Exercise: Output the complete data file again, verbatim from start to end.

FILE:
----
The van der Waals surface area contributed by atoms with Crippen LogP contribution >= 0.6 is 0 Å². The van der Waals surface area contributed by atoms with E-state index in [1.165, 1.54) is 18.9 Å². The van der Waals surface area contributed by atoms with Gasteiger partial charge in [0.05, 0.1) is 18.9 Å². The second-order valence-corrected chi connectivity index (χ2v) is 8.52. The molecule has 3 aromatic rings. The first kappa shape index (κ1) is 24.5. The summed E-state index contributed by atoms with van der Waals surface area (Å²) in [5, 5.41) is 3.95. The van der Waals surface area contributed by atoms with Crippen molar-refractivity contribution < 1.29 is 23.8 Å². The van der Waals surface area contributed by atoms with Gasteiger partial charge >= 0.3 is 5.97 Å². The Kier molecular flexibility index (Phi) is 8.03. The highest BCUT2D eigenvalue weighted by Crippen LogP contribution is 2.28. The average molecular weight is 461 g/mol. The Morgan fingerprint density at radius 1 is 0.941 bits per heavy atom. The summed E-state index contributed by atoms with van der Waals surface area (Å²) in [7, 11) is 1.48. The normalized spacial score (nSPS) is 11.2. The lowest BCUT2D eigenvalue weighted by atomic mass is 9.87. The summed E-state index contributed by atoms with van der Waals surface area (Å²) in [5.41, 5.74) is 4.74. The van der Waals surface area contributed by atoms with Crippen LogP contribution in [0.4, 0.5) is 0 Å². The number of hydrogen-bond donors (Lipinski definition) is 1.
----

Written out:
The van der Waals surface area contributed by atoms with Crippen LogP contribution >= 0.6 is 0 Å². The van der Waals surface area contributed by atoms with E-state index in [1.165, 1.54) is 18.9 Å². The van der Waals surface area contributed by atoms with Gasteiger partial charge in [0.05, 0.1) is 18.9 Å². The second-order valence-corrected chi connectivity index (χ2v) is 8.52. The molecule has 3 aromatic rings. The first kappa shape index (κ1) is 24.5. The summed E-state index contributed by atoms with van der Waals surface area (Å²) in [5, 5.41) is 3.95. The van der Waals surface area contributed by atoms with Crippen molar-refractivity contribution < 1.29 is 23.8 Å². The van der Waals surface area contributed by atoms with Gasteiger partial charge >= 0.3 is 5.97 Å². The Kier molecular flexibility index (Phi) is 8.03. The highest BCUT2D eigenvalue weighted by Crippen LogP contribution is 2.28. The average molecular weight is 461 g/mol. The Morgan fingerprint density at radius 1 is 0.941 bits per heavy atom. The summed E-state index contributed by atoms with van der Waals surface area (Å²) in [7, 11) is 1.48. The normalized spacial score (nSPS) is 11.2. The lowest BCUT2D eigenvalue weighted by atomic mass is 9.87. The summed E-state index contributed by atoms with van der Waals surface area (Å²) in [5.41, 5.74) is 4.74. The van der Waals surface area contributed by atoms with Crippen LogP contribution in [0.4, 0.5) is 0 Å². The number of hydrogen-bond donors (Lipinski definition) is 1.